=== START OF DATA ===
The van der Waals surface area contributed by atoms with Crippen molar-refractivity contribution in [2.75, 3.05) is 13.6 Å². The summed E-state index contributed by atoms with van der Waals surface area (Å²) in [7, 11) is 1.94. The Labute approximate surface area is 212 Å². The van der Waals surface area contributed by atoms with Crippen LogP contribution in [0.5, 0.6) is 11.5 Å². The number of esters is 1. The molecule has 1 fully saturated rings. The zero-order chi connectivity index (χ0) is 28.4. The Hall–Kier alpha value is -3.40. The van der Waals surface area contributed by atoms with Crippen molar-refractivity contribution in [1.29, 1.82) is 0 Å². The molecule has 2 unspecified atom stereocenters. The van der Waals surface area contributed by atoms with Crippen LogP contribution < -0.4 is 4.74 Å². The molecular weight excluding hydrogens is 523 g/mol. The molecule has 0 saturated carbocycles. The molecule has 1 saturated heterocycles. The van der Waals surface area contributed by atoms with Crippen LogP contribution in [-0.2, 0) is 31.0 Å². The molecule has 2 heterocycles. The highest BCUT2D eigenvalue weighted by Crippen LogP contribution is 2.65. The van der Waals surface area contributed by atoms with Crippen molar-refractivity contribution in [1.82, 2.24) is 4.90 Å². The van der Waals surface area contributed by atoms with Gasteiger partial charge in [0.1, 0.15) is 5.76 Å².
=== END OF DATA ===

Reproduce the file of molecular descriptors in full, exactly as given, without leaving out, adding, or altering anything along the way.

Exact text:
The van der Waals surface area contributed by atoms with Crippen molar-refractivity contribution in [2.75, 3.05) is 13.6 Å². The summed E-state index contributed by atoms with van der Waals surface area (Å²) in [7, 11) is 1.94. The Labute approximate surface area is 212 Å². The van der Waals surface area contributed by atoms with Crippen LogP contribution in [0.5, 0.6) is 11.5 Å². The number of esters is 1. The molecule has 1 fully saturated rings. The zero-order chi connectivity index (χ0) is 28.4. The Hall–Kier alpha value is -3.40. The van der Waals surface area contributed by atoms with Crippen molar-refractivity contribution in [1.29, 1.82) is 0 Å². The molecule has 2 unspecified atom stereocenters. The van der Waals surface area contributed by atoms with Crippen LogP contribution < -0.4 is 4.74 Å². The molecular weight excluding hydrogens is 523 g/mol. The molecule has 0 saturated carbocycles. The molecule has 1 saturated heterocycles. The van der Waals surface area contributed by atoms with Crippen LogP contribution in [-0.2, 0) is 31.0 Å². The molecule has 2 heterocycles. The highest BCUT2D eigenvalue weighted by Crippen LogP contribution is 2.65. The van der Waals surface area contributed by atoms with Crippen molar-refractivity contribution in [1.82, 2.24) is 4.90 Å². The van der Waals surface area contributed by atoms with Gasteiger partial charge in [0.1, 0.15) is 5.76 Å².